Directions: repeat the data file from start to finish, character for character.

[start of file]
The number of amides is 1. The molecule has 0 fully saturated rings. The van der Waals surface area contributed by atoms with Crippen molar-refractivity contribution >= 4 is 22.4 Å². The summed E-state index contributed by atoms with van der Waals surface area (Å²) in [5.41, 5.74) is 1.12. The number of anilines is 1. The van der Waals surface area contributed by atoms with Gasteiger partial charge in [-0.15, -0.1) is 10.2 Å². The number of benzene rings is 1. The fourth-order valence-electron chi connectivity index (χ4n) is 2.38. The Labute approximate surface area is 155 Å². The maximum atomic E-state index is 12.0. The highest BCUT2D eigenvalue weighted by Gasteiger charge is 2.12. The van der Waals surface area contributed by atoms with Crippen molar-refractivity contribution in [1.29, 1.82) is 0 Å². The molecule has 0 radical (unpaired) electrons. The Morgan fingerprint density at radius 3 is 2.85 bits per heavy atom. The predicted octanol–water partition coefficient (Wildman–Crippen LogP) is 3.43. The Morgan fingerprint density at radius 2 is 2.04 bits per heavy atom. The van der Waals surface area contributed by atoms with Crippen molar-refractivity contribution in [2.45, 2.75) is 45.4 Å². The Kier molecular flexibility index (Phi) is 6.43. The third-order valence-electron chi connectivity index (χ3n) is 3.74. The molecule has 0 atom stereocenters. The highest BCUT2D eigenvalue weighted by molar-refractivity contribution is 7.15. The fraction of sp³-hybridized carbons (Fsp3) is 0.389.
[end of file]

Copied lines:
The number of amides is 1. The molecule has 0 fully saturated rings. The van der Waals surface area contributed by atoms with Crippen molar-refractivity contribution >= 4 is 22.4 Å². The summed E-state index contributed by atoms with van der Waals surface area (Å²) in [5.41, 5.74) is 1.12. The number of anilines is 1. The van der Waals surface area contributed by atoms with Gasteiger partial charge in [-0.15, -0.1) is 10.2 Å². The number of benzene rings is 1. The fourth-order valence-electron chi connectivity index (χ4n) is 2.38. The Labute approximate surface area is 155 Å². The maximum atomic E-state index is 12.0. The highest BCUT2D eigenvalue weighted by Gasteiger charge is 2.12. The van der Waals surface area contributed by atoms with Crippen molar-refractivity contribution in [1.29, 1.82) is 0 Å². The molecule has 0 radical (unpaired) electrons. The Morgan fingerprint density at radius 3 is 2.85 bits per heavy atom. The predicted octanol–water partition coefficient (Wildman–Crippen LogP) is 3.43. The Morgan fingerprint density at radius 2 is 2.04 bits per heavy atom. The van der Waals surface area contributed by atoms with Crippen molar-refractivity contribution in [2.45, 2.75) is 45.4 Å². The Kier molecular flexibility index (Phi) is 6.43. The third-order valence-electron chi connectivity index (χ3n) is 3.74. The molecule has 0 atom stereocenters. The highest BCUT2D eigenvalue weighted by molar-refractivity contribution is 7.15. The fraction of sp³-hybridized carbons (Fsp3) is 0.389.